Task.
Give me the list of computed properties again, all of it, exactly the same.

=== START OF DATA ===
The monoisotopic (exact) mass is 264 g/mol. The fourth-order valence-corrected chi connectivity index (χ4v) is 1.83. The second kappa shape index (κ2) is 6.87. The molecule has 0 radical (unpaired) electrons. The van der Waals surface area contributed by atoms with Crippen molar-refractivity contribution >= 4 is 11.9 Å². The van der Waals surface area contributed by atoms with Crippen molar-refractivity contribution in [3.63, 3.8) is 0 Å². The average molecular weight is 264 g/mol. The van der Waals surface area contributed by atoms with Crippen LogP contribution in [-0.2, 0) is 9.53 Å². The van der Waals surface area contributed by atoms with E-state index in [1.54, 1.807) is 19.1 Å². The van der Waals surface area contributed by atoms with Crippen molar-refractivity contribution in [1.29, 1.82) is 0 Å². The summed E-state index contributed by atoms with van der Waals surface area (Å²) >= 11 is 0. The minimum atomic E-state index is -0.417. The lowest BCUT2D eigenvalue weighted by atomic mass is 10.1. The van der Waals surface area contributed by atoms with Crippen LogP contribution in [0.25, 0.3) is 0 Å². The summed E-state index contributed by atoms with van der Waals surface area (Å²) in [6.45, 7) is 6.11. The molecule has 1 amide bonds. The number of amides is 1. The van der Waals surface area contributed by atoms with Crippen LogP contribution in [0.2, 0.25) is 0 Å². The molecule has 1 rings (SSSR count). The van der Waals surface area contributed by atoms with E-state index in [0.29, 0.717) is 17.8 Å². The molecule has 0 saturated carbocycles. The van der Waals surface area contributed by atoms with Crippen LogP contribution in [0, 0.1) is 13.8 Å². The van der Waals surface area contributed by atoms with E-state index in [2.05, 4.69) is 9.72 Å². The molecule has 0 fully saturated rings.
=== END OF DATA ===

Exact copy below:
The monoisotopic (exact) mass is 264 g/mol. The fourth-order valence-corrected chi connectivity index (χ4v) is 1.83. The second kappa shape index (κ2) is 6.87. The molecule has 0 radical (unpaired) electrons. The van der Waals surface area contributed by atoms with Crippen molar-refractivity contribution >= 4 is 11.9 Å². The van der Waals surface area contributed by atoms with Crippen molar-refractivity contribution in [3.63, 3.8) is 0 Å². The average molecular weight is 264 g/mol. The van der Waals surface area contributed by atoms with Crippen LogP contribution in [-0.2, 0) is 9.53 Å². The van der Waals surface area contributed by atoms with E-state index in [1.54, 1.807) is 19.1 Å². The van der Waals surface area contributed by atoms with Crippen molar-refractivity contribution in [1.29, 1.82) is 0 Å². The summed E-state index contributed by atoms with van der Waals surface area (Å²) >= 11 is 0. The minimum atomic E-state index is -0.417. The lowest BCUT2D eigenvalue weighted by atomic mass is 10.1. The van der Waals surface area contributed by atoms with Crippen LogP contribution in [0.25, 0.3) is 0 Å². The summed E-state index contributed by atoms with van der Waals surface area (Å²) in [6.45, 7) is 6.11. The molecule has 1 amide bonds. The number of amides is 1. The van der Waals surface area contributed by atoms with Crippen LogP contribution in [0.2, 0.25) is 0 Å². The molecule has 1 rings (SSSR count). The van der Waals surface area contributed by atoms with E-state index in [0.29, 0.717) is 17.8 Å². The molecule has 0 saturated carbocycles. The van der Waals surface area contributed by atoms with Crippen LogP contribution in [0, 0.1) is 13.8 Å². The van der Waals surface area contributed by atoms with E-state index in [2.05, 4.69) is 9.72 Å². The molecule has 0 fully saturated rings.